From silk to satellite: half a century of ocean colour anomalies in the Northeast Atlantic

Raitsos, Dionysios E., Pradhan, Yaswant, Lavender, Samantha J., Hoteit, Ibrahim, Mcquatters-Gollop, Abigail, Reid, Phillip C. and Richardson, Anthony J. (2014) From silk to satellite: half a century of ocean colour anomalies in the Northeast Atlantic. Global Change Biology, 20 7: 2117-2123. doi:10.1111/gcb.12457

Author Raitsos, Dionysios E.
Pradhan, Yaswant
Lavender, Samantha J.
Hoteit, Ibrahim
Mcquatters-Gollop, Abigail
Reid, Phillip C.
Richardson, Anthony J.
Title From silk to satellite: half a century of ocean colour anomalies in the Northeast Atlantic
Journal name Global Change Biology   Check publisher's open access policy
ISSN 1365-2486
Publication date 2014-07-01
Year available 2014
Sub-type Article (original research)
DOI 10.1111/gcb.12457
Open Access Status Not Open Access
Volume 20
Issue 7
Start page 2117
End page 2123
Total pages 7
Place of publication Chichester, West Sussex, United Kingdom
Publisher Wiley-Blackwell Publishing
Language eng
Abstract Changes in phytoplankton dynamics influence marine biogeochemical cycles, climate processes, and food webs, with substantial social and economic consequences. Large-scale estimation of phytoplankton biomass was possible via ocean colour measurements from two remote sensing satellites - the Coastal Zone Colour Scanner (CZCS, 1979-1986) and the Sea-viewing Wide Field-of-view Sensor (SeaWiFS, 1998-2010). Due to the large gap between the two satellite eras and differences in sensor characteristics, comparison of the absolute values retrieved from the two instruments remains challenging. Using a unique in situ ocean colour dataset that spans more than half a century, the two satellite-derived chlorophyll-a (Chl-a) eras are linked to assess concurrent changes in phytoplankton variability and bloom timing over the Northeast Atlantic Ocean and North Sea. Results from this unique re-analysis reflect a clear increasing pattern of Chl-a, a merging of the two seasonal phytoplankton blooms producing a longer growing season and higher seasonal biomass, since the mid-1980s. The broader climate plays a key role in Chl-a variability as the ocean colour anomalies parallel the oscillations of the Northern Hemisphere Temperature (NHT) since 1948.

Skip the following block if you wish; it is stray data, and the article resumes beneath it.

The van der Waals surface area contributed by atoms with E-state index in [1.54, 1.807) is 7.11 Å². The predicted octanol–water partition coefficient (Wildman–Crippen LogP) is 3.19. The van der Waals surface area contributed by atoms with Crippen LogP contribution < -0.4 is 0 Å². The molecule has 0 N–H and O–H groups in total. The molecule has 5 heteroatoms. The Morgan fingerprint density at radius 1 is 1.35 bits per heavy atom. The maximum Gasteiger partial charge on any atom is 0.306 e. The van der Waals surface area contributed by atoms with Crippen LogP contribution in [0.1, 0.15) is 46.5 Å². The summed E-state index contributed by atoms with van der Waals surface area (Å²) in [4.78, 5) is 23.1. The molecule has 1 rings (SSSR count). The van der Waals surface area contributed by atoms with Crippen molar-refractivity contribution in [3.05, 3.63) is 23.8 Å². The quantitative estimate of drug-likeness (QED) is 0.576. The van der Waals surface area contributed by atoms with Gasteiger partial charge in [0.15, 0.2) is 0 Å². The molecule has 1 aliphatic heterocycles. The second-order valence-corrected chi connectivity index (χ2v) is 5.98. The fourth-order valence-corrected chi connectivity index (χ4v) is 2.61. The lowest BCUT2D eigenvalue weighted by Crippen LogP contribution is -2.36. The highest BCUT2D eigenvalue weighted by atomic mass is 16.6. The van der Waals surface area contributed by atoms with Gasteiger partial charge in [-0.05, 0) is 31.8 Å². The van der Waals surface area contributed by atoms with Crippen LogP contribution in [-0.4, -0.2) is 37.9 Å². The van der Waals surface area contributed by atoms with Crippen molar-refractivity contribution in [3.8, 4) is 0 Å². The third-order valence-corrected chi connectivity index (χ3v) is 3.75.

Keyword Chlorophyll
Northeast Atlantic
Northern hemisphere temperature
Ocean colour
Phytoplankton variability
Q-Index Code C1
Q-Index Status Confirmed Code
Institutional Status UQ

Document type: Journal Article
Sub-type: Article (original research)
Collections: School of Mathematics and Physics
Official 2015 Collection
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